How’s this for vindication? There were skeptics when “I Heard You Paint Houses” (Steerforth Press), Charles Brandt’s book about mob hit man Frank “The Irish” Sheeran, came out in 2004 with Sheeran’s claim he pulled the trigger on teamster boss Jimmy Hoffa. Two years later, when mafia honcho Billy D’Elia turned state’s evidence, the FBI asked him what happened to Hoffa. He told them to read Brandt’s book.

But wait, there’s more. Brandt held back information from that first edition because he feared for his life. He says, “I purposely left out people’s names—I didn’t even mention their names in passing—because they were difficult. When you’re dealing with people where murder is part of their arsenal, you don’t mess with them.”

Now that those folks are no longer alive (or in the case of D’Elia, no longer a threat), Brandt included more information in an updated version of “I Heard You Paint Houses” published last June in anticipation of the movie, shooting this summer, based on the book. The film, directed by Martin Scorsese and written by Academy Award–winning screenplay writer Steve Zaillian, will feature Robert De Niro as Sheeran and Al Pacino as Hoffa. Details about the meeting Brandt had with De Niro, Scorsese, and Zaillian are also included, as well as the corroboration of crimes Sheeran claimed he committed, including the hit on Joey Gallo; Sheeran’s confession to Brandt is captured in a photograph of the two men at a mob hangout in 2000. How did Brandt, a former homicide prosecutor and chief deputy attorney general of Delaware, get Sheeran to confess to not only the Hoffa murder but others as well? The FBI had put Sheeran in prison for labor law violations. Brandt explains, “They gave him 32 years of jail sentences. I got this call from the Philly mob. Frank was about 70. He had health issues and was in a wheelchair in jail. Would I get him out on an early medical release? It was pretty easy. I took him before the parole board and pleaded his case with his medical records and got him out.”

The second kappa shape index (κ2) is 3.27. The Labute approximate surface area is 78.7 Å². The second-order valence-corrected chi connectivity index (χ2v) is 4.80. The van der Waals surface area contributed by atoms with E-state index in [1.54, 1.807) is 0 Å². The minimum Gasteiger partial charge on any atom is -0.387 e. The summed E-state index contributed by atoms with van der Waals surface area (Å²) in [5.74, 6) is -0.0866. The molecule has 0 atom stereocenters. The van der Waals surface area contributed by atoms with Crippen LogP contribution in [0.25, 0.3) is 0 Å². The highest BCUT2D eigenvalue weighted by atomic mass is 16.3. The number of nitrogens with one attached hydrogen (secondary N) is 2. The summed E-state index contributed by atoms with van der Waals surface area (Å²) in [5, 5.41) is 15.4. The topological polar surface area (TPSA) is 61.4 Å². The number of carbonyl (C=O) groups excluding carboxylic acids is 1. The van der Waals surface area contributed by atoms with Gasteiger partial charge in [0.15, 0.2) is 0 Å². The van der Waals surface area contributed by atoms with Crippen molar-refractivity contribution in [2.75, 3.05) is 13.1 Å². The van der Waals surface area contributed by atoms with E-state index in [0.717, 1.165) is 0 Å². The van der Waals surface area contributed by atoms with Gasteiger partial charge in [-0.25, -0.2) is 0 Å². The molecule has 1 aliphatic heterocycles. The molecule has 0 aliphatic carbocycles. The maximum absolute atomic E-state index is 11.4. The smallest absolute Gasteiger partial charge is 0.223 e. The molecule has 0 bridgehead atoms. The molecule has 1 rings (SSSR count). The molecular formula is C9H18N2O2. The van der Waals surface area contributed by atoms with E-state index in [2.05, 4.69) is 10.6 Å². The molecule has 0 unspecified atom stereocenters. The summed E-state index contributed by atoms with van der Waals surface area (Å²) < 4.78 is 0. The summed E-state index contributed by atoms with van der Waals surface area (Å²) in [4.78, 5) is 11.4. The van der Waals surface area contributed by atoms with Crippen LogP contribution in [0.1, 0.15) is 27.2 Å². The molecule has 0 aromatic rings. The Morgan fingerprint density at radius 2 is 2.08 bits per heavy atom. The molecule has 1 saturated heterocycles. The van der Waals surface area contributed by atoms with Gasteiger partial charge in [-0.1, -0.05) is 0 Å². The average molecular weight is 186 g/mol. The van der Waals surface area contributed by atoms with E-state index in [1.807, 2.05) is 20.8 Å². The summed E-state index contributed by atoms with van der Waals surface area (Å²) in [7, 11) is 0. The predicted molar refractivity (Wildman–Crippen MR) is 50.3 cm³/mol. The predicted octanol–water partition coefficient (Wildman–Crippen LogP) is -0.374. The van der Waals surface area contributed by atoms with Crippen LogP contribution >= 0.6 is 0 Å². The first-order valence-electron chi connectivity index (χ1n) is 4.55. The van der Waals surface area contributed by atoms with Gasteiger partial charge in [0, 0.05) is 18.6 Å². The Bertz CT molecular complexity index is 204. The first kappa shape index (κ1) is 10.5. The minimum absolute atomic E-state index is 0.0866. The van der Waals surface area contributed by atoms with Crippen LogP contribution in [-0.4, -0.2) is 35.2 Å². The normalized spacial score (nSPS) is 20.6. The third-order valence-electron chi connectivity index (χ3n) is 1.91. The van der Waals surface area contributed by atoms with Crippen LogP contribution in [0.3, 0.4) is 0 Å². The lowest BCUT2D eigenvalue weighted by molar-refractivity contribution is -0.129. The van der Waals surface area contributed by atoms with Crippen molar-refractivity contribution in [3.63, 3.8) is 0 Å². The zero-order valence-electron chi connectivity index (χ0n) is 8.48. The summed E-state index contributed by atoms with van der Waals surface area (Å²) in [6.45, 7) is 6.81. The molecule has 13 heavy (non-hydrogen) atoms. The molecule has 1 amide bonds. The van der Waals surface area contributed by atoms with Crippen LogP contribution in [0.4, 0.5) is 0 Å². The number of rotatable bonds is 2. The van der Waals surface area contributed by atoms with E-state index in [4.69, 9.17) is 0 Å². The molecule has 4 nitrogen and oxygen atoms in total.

After the celebratory luncheon, Sheeran pulled him aside and told him he’d read Brandt’s first book, a novel based on his cases, The Right to Remain Silent. “He told me he liked it,” says Brandt, “and that he was tired of being written about in all the books on Hoffa’s disappearance. This was 1992; Hoffa disappeared in 1975, so there’d been about half a dozen books about it and many articles as well. [Sheeran] was mentioned in everything as having a role, but no one knew what role. He wanted to tell his side of it, and he wanted me to tell it for him.”

Chip Fleischer, Steerforth publisher, took a risk when he bought Brandt’s manuscript 14 years ago: “He was putting himself out there with claims and conclusions that ran contrary to some well-regarded books published by responsible writers, but Charlie was drawing different conclusions and other publishers were afraid to take the plunge.”

Another shocking revelation included in the updated 57-page conclusion is about the mob’s connection to JFK’s assassination. That will be the subject of Brandt’s next book. Let’s see what the skeptics say then.

Today, 2–4 p.m. Charles Brandt will sell discounted copies of his new book and Steerforth will give away T-shirts at its booth (1708).